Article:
That is the symbol of the bread and wine, but now we ask the question, “Why do we need a memorial service?  Why did the Jews require a memorial service?  The problem is that we are by nature egocentric.  The natural tendency is for us to turn inward to ourselves.  When we do that spiritually, we see failure, disappointments, reservations, broken promises, and discouragement.  Then the devil comes to us and he says, “No, you are not good enough to be saved.”  Here is our problem.  We are by nature legalistic and legalism is simply looking at yourself for assurance and for hope.  Jesus knew that so He instituted the Lord’s supper in order to turn our eyes from earth to Him.  He designed the Lord’s supper that we may realize and remind ourselves that, as the hymn says, “My hope is built on nothing less than Jesus Christ and His righteousness.  I dare not trust the sweetest frame but wholly lean on Jesus’ name.”  We need to remind ourselves and, therefore, He introduced the Lord’s supper for us poor, miserable Christians because we are still sinners, to turn our eyes on Jesus Christ.  Only in Him are we complete; only in Him do we have assurance.

The devil is very clever.  He doesn’t want us to turn our eyes on Jesus, so he keeps reminding us about ourselves.  He finds a nice little text in the Bible, for the devil knows the Bible, to keep us from coming to the Lord’s supper.  Everywhere I’ve been in my years in the ministry, in Africa, in Europe, and in North America, I come across my dear fellow-Christians who shy away from the Lord’s supper.  There is a text in 1 Corinthians 11:29:

For those who eat and drink without discerning the body of Christ eat and drink judgment on themselves.

We take that one text and we look at ourselves and we say, “Am I really worthy to take the Lord’s supper?”  The devil reminds us of our failures and we say, “No, I’m not worthy.”  In my last church, at a fellowship dinner before the Lord’s supper, one dear sister sitting at the end of the table said, “I never take of the Lord’s supper until I am sure I have confessed all my sins and I go to people and make sure that I make everything right before I take part in the Lord’s supper.”  Four of the people sitting at that table did not come to the Lord’s supper because they felt they had no way of correcting all their faults.

Paul is not saying that the believer who is unworthy brings damnation upon himself.  He is saying here that if you take the Lord’s supper flipantly, if you look at the Lord’s supper as a common meal rather than a sacred service, then you are not realizing what it all means.  Let’s read the same text in the Today’s English Version.  It makes it much clearer:

For if you do not recognize the meaning of the Lord’s body, when you eat the bread and drink from the cup, you bring judgment upon yourself.

In other words, when he takes the Lord’s supper, it does not fulfill this promise.  In the days of Paul, they had one cup.  When it came to a believer and he was thirsty, he didn’t just take a sip, he took a drink.  That is what Paul is correcting.  Do not use the Lord’s Supper to satisfy your hunger.  If you are hungry, eat at home.  This is a sacred service.  You have come to remember the Lord’s death, not to feed your stomach.  He is not discussing unworthiness.  He is talking about making a sacred service sacriligous by eating and drinking a common meal.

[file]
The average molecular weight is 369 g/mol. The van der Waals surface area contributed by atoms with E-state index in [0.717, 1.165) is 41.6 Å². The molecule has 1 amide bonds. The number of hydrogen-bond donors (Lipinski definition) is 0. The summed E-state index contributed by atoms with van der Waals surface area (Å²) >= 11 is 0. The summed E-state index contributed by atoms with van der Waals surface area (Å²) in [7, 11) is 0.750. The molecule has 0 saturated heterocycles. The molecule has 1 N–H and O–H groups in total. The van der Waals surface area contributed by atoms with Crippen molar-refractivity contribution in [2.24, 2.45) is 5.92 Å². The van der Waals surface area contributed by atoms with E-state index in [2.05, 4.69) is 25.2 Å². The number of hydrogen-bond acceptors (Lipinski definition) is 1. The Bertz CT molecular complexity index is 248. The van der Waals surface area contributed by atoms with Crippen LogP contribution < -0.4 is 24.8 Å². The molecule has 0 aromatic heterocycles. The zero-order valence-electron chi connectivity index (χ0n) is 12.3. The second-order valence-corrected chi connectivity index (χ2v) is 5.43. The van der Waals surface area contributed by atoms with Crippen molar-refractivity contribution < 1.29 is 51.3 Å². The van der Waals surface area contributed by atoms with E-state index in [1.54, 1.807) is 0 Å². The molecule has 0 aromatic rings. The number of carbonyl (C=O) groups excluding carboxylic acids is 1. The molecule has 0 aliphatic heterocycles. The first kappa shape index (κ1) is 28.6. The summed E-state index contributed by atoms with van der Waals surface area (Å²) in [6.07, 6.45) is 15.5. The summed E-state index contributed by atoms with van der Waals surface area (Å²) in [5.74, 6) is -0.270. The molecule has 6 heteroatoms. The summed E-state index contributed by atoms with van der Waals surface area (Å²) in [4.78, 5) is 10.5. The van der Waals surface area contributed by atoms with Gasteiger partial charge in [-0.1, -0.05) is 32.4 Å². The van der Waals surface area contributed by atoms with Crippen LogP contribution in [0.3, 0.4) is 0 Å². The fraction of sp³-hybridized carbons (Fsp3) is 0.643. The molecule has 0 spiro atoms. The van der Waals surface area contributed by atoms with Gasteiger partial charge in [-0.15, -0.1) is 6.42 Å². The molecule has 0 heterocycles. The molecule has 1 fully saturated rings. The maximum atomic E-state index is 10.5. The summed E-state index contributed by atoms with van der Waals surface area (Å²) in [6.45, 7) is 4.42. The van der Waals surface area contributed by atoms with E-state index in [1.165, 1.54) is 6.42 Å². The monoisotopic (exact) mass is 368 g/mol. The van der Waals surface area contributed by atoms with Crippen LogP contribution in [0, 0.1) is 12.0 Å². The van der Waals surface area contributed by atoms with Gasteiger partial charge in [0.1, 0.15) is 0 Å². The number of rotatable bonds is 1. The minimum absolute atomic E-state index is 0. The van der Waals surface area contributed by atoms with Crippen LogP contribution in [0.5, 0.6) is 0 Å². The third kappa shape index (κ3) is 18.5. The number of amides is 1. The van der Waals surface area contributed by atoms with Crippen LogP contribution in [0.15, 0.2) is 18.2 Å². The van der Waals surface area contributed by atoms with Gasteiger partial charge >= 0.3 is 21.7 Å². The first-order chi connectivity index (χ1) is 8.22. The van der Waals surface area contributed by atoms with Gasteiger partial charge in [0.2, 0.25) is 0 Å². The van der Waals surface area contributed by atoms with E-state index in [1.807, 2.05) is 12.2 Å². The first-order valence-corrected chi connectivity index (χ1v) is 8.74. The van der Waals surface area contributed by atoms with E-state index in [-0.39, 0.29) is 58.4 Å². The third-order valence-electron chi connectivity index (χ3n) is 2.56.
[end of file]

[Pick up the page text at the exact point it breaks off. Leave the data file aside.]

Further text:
For those who have been shying away from the Lord’s supper here is a text.  Once we realize the bread and the juice represent the life and the death of Jesus Christ — which is the only thing that saves us — and we reject it, we are saying, “I don’t want to be saved by Christ, I want to be saved by my own goodness.”  Look at John 6:53-56:

Jesus said to them, “Very truly I tell you, unless you eat the flesh of the Son of Man and drink his blood, you have no life in you.  Whoever eats my flesh and drinks my blood has eternal life, and I will [guaranteed] raise them up at the last day.  For my flesh is real food and my blood is real drink.  Whoever eats my flesh and drinks my blood remains in me, and I in them.”

We must not think that we are not worthy.  There is not a single soul among us who is worthy.  We are all sinners, one hundred percent, but our hope is in Jesus Christ.  So I plead with you not to shy away from the Lord’s Supper because you are not good enough.  You will never be good enough, even if you live as long as Methuselah.  Our hope is in the Lord Jesus Christ and God knows that.  This is a reminder.  “We do show the Lord’s death until He comes,” because until He comes we will be sinners.  Even if by performance we have reached the ultimate goal, by nature we are sinners.  Until this corruption puts on incorruption, we need a Saviour.  Until He comes, we will have this corruption to put up with.  That is why we need a reminder.  The Lord wants us to remind ourselves to turn our eyes upon Jesus Christ.